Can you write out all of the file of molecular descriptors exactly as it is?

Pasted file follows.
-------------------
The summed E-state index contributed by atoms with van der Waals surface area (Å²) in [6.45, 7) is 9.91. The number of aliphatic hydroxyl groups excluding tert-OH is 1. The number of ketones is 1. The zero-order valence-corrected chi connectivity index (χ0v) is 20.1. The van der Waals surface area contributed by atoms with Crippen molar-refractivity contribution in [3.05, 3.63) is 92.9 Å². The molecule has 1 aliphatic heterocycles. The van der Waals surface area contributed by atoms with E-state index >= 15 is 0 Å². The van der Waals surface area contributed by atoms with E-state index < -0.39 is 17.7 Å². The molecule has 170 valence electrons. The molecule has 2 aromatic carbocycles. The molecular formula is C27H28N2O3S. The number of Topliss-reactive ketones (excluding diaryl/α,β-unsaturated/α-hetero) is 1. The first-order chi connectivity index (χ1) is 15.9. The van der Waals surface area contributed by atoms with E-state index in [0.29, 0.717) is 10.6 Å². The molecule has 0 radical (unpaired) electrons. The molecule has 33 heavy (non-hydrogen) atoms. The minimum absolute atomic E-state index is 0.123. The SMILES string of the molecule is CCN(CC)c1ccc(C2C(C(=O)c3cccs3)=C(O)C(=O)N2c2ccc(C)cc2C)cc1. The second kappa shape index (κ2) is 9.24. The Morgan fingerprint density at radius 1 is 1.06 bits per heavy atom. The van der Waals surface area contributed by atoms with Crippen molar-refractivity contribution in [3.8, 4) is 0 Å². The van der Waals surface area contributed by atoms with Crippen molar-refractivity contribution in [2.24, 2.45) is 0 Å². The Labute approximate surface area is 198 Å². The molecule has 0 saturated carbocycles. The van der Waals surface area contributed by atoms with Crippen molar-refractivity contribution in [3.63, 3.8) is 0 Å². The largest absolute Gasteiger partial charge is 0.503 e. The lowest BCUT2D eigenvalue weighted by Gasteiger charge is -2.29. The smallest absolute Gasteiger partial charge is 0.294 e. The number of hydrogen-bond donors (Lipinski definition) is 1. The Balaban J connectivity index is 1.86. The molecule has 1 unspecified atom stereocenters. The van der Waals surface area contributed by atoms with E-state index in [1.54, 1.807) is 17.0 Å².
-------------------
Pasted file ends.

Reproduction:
The summed E-state index contributed by atoms with van der Waals surface area (Å²) in [6.45, 7) is 9.91. The number of aliphatic hydroxyl groups excluding tert-OH is 1. The number of ketones is 1. The zero-order valence-corrected chi connectivity index (χ0v) is 20.1. The van der Waals surface area contributed by atoms with Crippen molar-refractivity contribution in [3.05, 3.63) is 92.9 Å². The molecule has 1 aliphatic heterocycles. The van der Waals surface area contributed by atoms with E-state index >= 15 is 0 Å². The van der Waals surface area contributed by atoms with E-state index < -0.39 is 17.7 Å². The molecule has 170 valence electrons. The molecule has 2 aromatic carbocycles. The molecular formula is C27H28N2O3S. The number of Topliss-reactive ketones (excluding diaryl/α,β-unsaturated/α-hetero) is 1. The first-order chi connectivity index (χ1) is 15.9. The van der Waals surface area contributed by atoms with E-state index in [0.29, 0.717) is 10.6 Å². The molecule has 0 radical (unpaired) electrons. The molecule has 33 heavy (non-hydrogen) atoms. The minimum absolute atomic E-state index is 0.123. The SMILES string of the molecule is CCN(CC)c1ccc(C2C(C(=O)c3cccs3)=C(O)C(=O)N2c2ccc(C)cc2C)cc1. The second kappa shape index (κ2) is 9.24. The Morgan fingerprint density at radius 1 is 1.06 bits per heavy atom. The van der Waals surface area contributed by atoms with Crippen molar-refractivity contribution in [3.8, 4) is 0 Å². The van der Waals surface area contributed by atoms with Crippen molar-refractivity contribution in [2.24, 2.45) is 0 Å². The Labute approximate surface area is 198 Å². The molecule has 0 saturated carbocycles. The van der Waals surface area contributed by atoms with Crippen molar-refractivity contribution in [3.63, 3.8) is 0 Å². The largest absolute Gasteiger partial charge is 0.503 e. The lowest BCUT2D eigenvalue weighted by Gasteiger charge is -2.29. The smallest absolute Gasteiger partial charge is 0.294 e. The number of hydrogen-bond donors (Lipinski definition) is 1. The Balaban J connectivity index is 1.86. The molecule has 1 unspecified atom stereocenters. The van der Waals surface area contributed by atoms with E-state index in [1.54, 1.807) is 17.0 Å².